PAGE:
The ALI’s project on Principles of Government Ethics is designed to provide guidance to government agencies and individuals on the proper standards of conduct that should apply to current and former public employees and officials. This topic is of critical importance to the confidence that citizens have in their government. The ALI Council undertook this project following an era of widely publicized scandals that raised issues of public integrity. As a result, all levels of government have struggled to develop, revise, and refine the rules and procedures intended to ensure that public officials act in the public interest and use public resources for public, not private, purposes. The ALI, with its tradition of painstaking research and broad engagement by diverse groups of leaders of the legal profession, can play an important role as this area begins to move toward maturity.
(Excerpted from the Forward of Tentative Draft No. 1 by ALI Director Richard L. Revesz)
The ethical standards that ought to govern the behavior of government officials have long been a matter of great public interest. The development of the standards and procedures needed to assure that public officials act in the public interest and use public resources for public, not private purposes, has been the focus of criminal codes, ethics laws, executive orders, and legislative rules at all levels of government, federal, state, and local. The goal of the Principles of Government Ethics project is to distill a basic set of principles that articulate the values that ought to shape the field and, where possible, to present operational rules that will vindicate those goals in order to provide some guidance to the many governments, particularly at the state and local level, that may be developing ethical standards for the first time or revising, refining, and strengthening rules previously adopted.
The Principles of Government Ethics will consist of the following chapters:
Chapter 1 – Scope, General Principles, and Definitions
Chapter 2 – Gifts from and Financial Relationships with Prohibited Sources
Chapter 3 – Conflicts of Interest and the Outside Activities of Public Servants
Chapter 4 – Limits on the Use of Public Resources in Elections
Chapter 5 – Post-Employment Restrictions on Former Public Servants
Chapter 6 – Administration and Enforcement of Government Ethics
A potential seventh chapter (which would become Chapter 6, and the ad Administration and Enforcement of Government Ethics chapter would become Chapter 7) would address Lobbying.
Reporter, Government Ethics
Richard Briffault is the Joseph P. Chamberlain Professor of Legislation at Columbia Law School. His research, writing, and teaching focus on state and local government law, legislation, the law of the political process, government ethics, and property. In 2014, he was appointed chair of the Conflicts of Interest Board of New York City. He was a member of New York State’s Moreland Act Commission to Investigate Public Corruption from 2013 to 2014, and served as a member of, or consultant to, several city and state commissions in New York dealing with state and local governance.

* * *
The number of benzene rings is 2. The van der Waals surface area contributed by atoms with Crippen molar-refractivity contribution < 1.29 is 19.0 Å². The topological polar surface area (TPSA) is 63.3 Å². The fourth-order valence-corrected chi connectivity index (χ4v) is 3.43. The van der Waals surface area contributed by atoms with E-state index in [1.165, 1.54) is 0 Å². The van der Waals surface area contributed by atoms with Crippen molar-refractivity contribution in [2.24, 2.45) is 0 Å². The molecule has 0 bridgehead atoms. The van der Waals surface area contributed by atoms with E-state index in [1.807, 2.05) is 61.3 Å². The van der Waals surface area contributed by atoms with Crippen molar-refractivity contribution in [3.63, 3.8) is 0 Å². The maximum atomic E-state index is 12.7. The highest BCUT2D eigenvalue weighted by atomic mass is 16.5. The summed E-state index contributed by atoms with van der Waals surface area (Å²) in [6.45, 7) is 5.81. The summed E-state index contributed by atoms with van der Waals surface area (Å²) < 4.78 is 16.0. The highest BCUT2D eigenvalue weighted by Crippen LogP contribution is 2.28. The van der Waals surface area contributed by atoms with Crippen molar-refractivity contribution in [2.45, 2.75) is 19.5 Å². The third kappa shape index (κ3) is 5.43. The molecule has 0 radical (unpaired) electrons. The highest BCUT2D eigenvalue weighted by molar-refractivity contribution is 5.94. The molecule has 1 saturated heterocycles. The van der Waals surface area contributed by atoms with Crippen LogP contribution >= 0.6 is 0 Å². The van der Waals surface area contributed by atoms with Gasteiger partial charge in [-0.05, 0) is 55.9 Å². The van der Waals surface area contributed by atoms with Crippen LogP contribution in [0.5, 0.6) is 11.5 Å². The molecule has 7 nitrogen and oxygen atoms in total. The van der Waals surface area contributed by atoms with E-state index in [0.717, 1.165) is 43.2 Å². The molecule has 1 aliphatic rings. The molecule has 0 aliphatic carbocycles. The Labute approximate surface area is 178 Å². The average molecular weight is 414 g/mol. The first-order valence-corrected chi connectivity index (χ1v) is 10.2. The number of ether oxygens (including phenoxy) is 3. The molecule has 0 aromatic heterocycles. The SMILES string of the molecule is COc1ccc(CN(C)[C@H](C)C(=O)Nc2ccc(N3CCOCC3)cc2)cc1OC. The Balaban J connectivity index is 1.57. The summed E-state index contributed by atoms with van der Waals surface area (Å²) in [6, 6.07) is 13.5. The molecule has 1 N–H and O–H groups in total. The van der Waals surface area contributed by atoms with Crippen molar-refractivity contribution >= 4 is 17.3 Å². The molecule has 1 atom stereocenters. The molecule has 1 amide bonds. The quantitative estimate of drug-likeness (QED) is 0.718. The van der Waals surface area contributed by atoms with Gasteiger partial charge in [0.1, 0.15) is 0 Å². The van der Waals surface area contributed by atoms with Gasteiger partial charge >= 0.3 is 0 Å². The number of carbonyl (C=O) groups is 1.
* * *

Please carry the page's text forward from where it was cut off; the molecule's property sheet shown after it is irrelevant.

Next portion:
Associate Reporter, Government Ethics
Kathleen Clark, John S. Lehman Research Professor at Washington University Law, is a leading expert on legal ethics and serves on the D.C. Bar Rules of Professional Conduct Review Committee. She also teaches and writes about ethics standards for current and former government officials and government contractors as well as the law of whistleblowing. Her extensive academic work on government ethics and corruption has been cited in hundreds of books and articles, and her scholarship has been excerpted in casebooks. She has led ethics workshops in Nigeria, Venezuela, Russia, Japan, Poland, Australia & Canada and conducted in-person and web-based ethics training for federal, state and local agencies. Clark recently served as Special Counsel to the Attorney General of the District of Columbia; wrote an Ethics Manual for the District’s 32,000 employees; and provided advice on ethics, open government and campaign finance laws.
Associate Reporter, Government Ethics
Richard W. Painter is the S. Walter Richey Professor of Corporate Law at University of Minnesota Law School. From February 2005 to July 2007, he was associate counsel to the president in the White House Counsel’s office, serving as the chief ethics lawyer for the president, White House employees, and senior nominees to Senate-confirmed positions in the executive branch. He has also been active in the Professional Responsibility Section of the American Bar Association. He is a board member and vice chair of Citizens for Responsibility and Ethics in Washington as well as a founding board member of Take Back our Republic, a campaign finance reform organization.